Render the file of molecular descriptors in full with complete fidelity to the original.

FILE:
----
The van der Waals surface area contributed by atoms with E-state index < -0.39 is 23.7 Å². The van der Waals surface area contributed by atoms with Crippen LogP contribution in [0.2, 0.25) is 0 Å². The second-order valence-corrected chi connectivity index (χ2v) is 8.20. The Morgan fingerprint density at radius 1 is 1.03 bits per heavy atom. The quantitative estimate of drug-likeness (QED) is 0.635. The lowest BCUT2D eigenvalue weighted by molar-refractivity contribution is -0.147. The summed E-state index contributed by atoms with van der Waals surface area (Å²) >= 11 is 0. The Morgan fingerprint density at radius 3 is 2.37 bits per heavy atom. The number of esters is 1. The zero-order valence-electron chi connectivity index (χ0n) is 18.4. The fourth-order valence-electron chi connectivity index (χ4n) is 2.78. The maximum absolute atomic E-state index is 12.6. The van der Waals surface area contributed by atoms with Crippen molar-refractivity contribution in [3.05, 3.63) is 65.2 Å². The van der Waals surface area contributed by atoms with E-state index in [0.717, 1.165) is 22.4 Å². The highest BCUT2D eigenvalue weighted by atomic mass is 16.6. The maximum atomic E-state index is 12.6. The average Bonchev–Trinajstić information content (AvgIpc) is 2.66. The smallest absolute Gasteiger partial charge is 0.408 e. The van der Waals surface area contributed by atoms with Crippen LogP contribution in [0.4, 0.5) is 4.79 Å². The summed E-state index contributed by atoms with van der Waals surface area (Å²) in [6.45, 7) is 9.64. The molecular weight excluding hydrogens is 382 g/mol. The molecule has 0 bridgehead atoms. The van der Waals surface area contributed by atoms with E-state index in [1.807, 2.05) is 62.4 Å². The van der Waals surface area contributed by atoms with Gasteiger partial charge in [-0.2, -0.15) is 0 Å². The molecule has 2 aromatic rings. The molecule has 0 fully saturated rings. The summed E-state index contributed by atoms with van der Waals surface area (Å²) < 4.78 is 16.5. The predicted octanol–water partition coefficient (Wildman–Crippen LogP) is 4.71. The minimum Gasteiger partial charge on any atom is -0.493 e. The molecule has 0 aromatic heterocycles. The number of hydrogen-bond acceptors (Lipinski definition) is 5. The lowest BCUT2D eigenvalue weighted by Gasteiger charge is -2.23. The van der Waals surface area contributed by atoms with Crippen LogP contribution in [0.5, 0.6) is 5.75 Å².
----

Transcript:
The van der Waals surface area contributed by atoms with E-state index < -0.39 is 23.7 Å². The van der Waals surface area contributed by atoms with Crippen LogP contribution in [0.2, 0.25) is 0 Å². The second-order valence-corrected chi connectivity index (χ2v) is 8.20. The Morgan fingerprint density at radius 1 is 1.03 bits per heavy atom. The quantitative estimate of drug-likeness (QED) is 0.635. The lowest BCUT2D eigenvalue weighted by molar-refractivity contribution is -0.147. The summed E-state index contributed by atoms with van der Waals surface area (Å²) >= 11 is 0. The Morgan fingerprint density at radius 3 is 2.37 bits per heavy atom. The number of esters is 1. The zero-order valence-electron chi connectivity index (χ0n) is 18.4. The fourth-order valence-electron chi connectivity index (χ4n) is 2.78. The maximum absolute atomic E-state index is 12.6. The van der Waals surface area contributed by atoms with Crippen molar-refractivity contribution in [3.05, 3.63) is 65.2 Å². The van der Waals surface area contributed by atoms with E-state index in [0.717, 1.165) is 22.4 Å². The highest BCUT2D eigenvalue weighted by atomic mass is 16.6. The maximum atomic E-state index is 12.6. The average Bonchev–Trinajstić information content (AvgIpc) is 2.66. The smallest absolute Gasteiger partial charge is 0.408 e. The van der Waals surface area contributed by atoms with Crippen LogP contribution in [0.4, 0.5) is 4.79 Å². The summed E-state index contributed by atoms with van der Waals surface area (Å²) in [6.45, 7) is 9.64. The molecular weight excluding hydrogens is 382 g/mol. The molecule has 0 bridgehead atoms. The van der Waals surface area contributed by atoms with E-state index in [1.807, 2.05) is 62.4 Å². The van der Waals surface area contributed by atoms with Gasteiger partial charge in [-0.2, -0.15) is 0 Å². The molecule has 2 aromatic rings. The molecule has 0 fully saturated rings. The summed E-state index contributed by atoms with van der Waals surface area (Å²) < 4.78 is 16.5. The predicted octanol–water partition coefficient (Wildman–Crippen LogP) is 4.71. The minimum Gasteiger partial charge on any atom is -0.493 e. The molecule has 0 aromatic heterocycles. The number of hydrogen-bond acceptors (Lipinski definition) is 5. The lowest BCUT2D eigenvalue weighted by Gasteiger charge is -2.23. The van der Waals surface area contributed by atoms with Crippen LogP contribution in [0.5, 0.6) is 5.75 Å².